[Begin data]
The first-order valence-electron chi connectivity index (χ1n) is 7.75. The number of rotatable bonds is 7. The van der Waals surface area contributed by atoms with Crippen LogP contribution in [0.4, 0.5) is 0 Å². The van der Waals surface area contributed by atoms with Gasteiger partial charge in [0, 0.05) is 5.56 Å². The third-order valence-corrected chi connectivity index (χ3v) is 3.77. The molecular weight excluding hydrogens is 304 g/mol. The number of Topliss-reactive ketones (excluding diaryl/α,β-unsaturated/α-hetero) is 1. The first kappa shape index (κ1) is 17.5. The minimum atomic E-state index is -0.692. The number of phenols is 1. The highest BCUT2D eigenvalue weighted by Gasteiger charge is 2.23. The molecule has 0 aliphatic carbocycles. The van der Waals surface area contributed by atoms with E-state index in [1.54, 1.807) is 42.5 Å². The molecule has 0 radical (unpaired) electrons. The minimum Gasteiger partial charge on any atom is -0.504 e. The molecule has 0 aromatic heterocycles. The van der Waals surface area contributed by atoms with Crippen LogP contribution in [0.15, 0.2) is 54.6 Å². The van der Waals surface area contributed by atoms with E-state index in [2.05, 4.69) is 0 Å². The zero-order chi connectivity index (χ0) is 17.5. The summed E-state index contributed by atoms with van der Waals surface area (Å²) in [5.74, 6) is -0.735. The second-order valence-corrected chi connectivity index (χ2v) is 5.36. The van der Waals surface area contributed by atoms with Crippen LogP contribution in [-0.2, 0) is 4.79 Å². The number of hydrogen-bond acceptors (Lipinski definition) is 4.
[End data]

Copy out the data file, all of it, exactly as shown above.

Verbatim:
The first-order valence-electron chi connectivity index (χ1n) is 7.75. The number of rotatable bonds is 7. The van der Waals surface area contributed by atoms with Crippen LogP contribution in [0.4, 0.5) is 0 Å². The van der Waals surface area contributed by atoms with Gasteiger partial charge in [0, 0.05) is 5.56 Å². The third-order valence-corrected chi connectivity index (χ3v) is 3.77. The molecular weight excluding hydrogens is 304 g/mol. The number of Topliss-reactive ketones (excluding diaryl/α,β-unsaturated/α-hetero) is 1. The first kappa shape index (κ1) is 17.5. The minimum atomic E-state index is -0.692. The number of phenols is 1. The highest BCUT2D eigenvalue weighted by Gasteiger charge is 2.23. The molecule has 0 aliphatic carbocycles. The van der Waals surface area contributed by atoms with E-state index in [1.54, 1.807) is 42.5 Å². The molecule has 0 radical (unpaired) electrons. The minimum Gasteiger partial charge on any atom is -0.504 e. The molecule has 0 aromatic heterocycles. The van der Waals surface area contributed by atoms with Crippen LogP contribution in [0.15, 0.2) is 54.6 Å². The van der Waals surface area contributed by atoms with E-state index in [2.05, 4.69) is 0 Å². The zero-order chi connectivity index (χ0) is 17.5. The summed E-state index contributed by atoms with van der Waals surface area (Å²) in [5.74, 6) is -0.735. The second-order valence-corrected chi connectivity index (χ2v) is 5.36. The van der Waals surface area contributed by atoms with Crippen LogP contribution in [-0.2, 0) is 4.79 Å². The number of hydrogen-bond acceptors (Lipinski definition) is 4.